Kate remembered how in the early days of her friendship with Adam, when they were both still at school, how she hated the weekends. It was the one time she was guaranteed she wouldn’t see him. However, on a Friday, it appeared that the two of them made a larger effort to see one another, sometimes spending the whole of lunch or both break times together, or walking home together, if Kate had an extra study session at lunch. Kate remembered how on other days of the week, while Kate waited for Christina and the other girls. Adam would sometimes come over and stand with her while he waited for his friends. These meetings were so brief, and so sporadic. But as Kate remembered the joy of afternoons when he waited with her, and the disappointment of afternoons when he couldn’t. She felt her heart long for Adam. 

One weekend Kate’s mother took her shopping at the local shopping mall. Kate asked her mother if it was okay to have ten minutes alone browsing the bookstore. After browsing the bookstore and limiting herself to only purchasing three books but promising to come back to the dozen others she had found. Kate walked out of the store and took a few steps forward so she could read the map and find the right exit to meet her mother back at the car, when she heard her name being called. 

She looked up, glanced around but couldn’t see anyone she recognised. Kate returned to the map, found the right exit, and started heading in the right direction when she heard her name again. Through the crowd of people, on the other side of the hall, was a milkshake bar, and behind the counter, was Adam. 

Kate laughed, and made her way over to him, and sat down in one of the tall chairs. 

“How did you recognise it was me?” she was still laughing. How loud was he shouting over the noise of the crowd for her to hear him?

“Hi.” Adam said. 

“Hello.” Replied Kate. It was almost a habit now, for every greeting to begin like this.

“It’s easy to recognise the girl who’s always running through my dreams”, he replied while getting a glass and a blender ready. He gestured to the topping and flavour board behind him, “What would you like?”.

Kate was blown away, there were so many options, fruits, chocolate, sweets, different flavours of ice cream, she didn’t know where to start. Eventually she settled on haribo starmix, cherries and vanilla ice cream. 

Adam rang it through the till, “That’ll be £3.90, my manager’s working today, so I won’t be able to give it to you for free I’m afraid.”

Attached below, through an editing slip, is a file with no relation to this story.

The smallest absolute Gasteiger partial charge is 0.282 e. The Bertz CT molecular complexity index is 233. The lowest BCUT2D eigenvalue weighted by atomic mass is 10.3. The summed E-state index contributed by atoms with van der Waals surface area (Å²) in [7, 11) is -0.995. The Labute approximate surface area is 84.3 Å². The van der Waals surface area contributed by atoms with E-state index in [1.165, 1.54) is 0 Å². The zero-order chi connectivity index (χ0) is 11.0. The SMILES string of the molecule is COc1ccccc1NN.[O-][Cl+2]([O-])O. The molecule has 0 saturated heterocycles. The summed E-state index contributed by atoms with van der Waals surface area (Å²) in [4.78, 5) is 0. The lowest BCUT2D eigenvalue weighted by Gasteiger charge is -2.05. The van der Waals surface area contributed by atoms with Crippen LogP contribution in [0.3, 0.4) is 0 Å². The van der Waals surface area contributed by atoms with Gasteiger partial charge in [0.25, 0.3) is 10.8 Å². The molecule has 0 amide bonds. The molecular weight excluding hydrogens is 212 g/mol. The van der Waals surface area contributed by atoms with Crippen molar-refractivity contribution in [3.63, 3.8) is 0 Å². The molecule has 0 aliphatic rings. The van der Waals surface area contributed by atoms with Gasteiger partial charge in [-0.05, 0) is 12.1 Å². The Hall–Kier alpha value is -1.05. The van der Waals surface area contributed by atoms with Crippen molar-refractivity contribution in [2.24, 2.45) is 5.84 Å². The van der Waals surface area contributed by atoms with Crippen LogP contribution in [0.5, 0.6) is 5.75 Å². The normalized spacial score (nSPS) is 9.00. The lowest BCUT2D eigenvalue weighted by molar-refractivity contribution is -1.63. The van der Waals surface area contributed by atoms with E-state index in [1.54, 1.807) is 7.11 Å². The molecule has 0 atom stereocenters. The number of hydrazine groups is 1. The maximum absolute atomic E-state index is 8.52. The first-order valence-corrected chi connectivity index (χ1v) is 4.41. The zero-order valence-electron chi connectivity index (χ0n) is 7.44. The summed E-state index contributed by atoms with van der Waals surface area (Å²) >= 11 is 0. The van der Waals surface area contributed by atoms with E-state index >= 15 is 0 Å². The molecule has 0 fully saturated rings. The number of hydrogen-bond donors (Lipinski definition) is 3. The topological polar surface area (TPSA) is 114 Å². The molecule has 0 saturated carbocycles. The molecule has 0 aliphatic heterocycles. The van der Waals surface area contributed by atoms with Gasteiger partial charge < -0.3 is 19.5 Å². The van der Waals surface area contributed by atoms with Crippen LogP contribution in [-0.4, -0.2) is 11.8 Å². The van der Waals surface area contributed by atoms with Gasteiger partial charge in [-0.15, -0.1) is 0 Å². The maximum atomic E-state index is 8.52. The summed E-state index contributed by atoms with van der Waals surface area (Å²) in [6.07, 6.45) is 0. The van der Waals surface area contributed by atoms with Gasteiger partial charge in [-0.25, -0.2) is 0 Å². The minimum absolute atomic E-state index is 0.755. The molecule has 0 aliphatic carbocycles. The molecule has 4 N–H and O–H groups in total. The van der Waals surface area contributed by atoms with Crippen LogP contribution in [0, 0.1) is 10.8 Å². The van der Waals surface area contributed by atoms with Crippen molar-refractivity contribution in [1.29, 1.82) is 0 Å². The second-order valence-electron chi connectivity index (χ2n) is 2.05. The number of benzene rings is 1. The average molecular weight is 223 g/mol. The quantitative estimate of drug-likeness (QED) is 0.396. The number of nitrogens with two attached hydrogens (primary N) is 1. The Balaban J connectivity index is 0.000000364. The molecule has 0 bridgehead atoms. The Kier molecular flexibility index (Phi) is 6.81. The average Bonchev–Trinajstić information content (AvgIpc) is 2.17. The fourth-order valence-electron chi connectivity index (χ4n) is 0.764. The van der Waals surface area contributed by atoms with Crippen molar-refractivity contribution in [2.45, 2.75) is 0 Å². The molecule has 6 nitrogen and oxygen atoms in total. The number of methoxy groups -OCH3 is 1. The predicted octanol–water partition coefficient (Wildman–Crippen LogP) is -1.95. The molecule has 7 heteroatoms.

Kate snorted and wondered how many times he had pulled this trick, before she could stop herself, she was asking. He looked at her bashfully, she was onto him, and he hadn’t expected it. Kate was impressed, pulling down the veil that Adam hid behind meant that she got to see more of who he really was, rather than the rumours or who everyone thought he was. 

“That’s okay.” Kate replied, she didn’t mind paying really, and it was more the company she was after more than anything. 

Kate remembered how several hours went by, Adam finished his shift and they continued to talk, about everything and anything, how Adam felt pressured at school because everyone noticed him, to hobbies and dreams for the future. It was easy with him. Kate wasn’t sure what would happen at school on Monday, but she knew that the dynamics had shifted. 

From this one meeting; in an assembly hall at school when she was thirteen, Kate had had the pleasure of finding the one. It had taken a while, she and Adam had spent almost nine years as friends before realising that what they had was huge, bigger than anything either of them had ever experienced before. Of course it hadn’t always been plain sailing, and of course marriage was going to be more of the same, but in the pit of her stomach, Kate knew she couldn’t do life without Adam, he completed her world and even she felt more whole with him than without. 


In the distance Kate could hear Adam talking, his accent had stayed, but his voice sounded older. The smell of spring flowers filled her nostrils before the goosebumps and breeze returned, blowing her hair about her face. When Kate opened her eyes, her hair was in place as it had been before she had walked down the aisle and Adam was standing opposite her. Kate was back in the present, she noticed the lines in Adam’s face that had worked their way in over the past fourteen years. She had only a few times noticed how much fuller his face looked compared to the photo’s they had from when they were younger. It didn’t matter to Kate in the slightest. When Adam had finished his vows, the registrar turned to Kate. She began to panic, thinking she had taken too long to answer the question, and everyone was staring at her, wondering if she was about to run back past the rows of chairs, she had walked calmly up, just moments before. Kate looked at Adam, his eyes unchanged despite all the years that had passed. Kate took a deep breath and spoke, with all the confidence and surety she had; “I do.”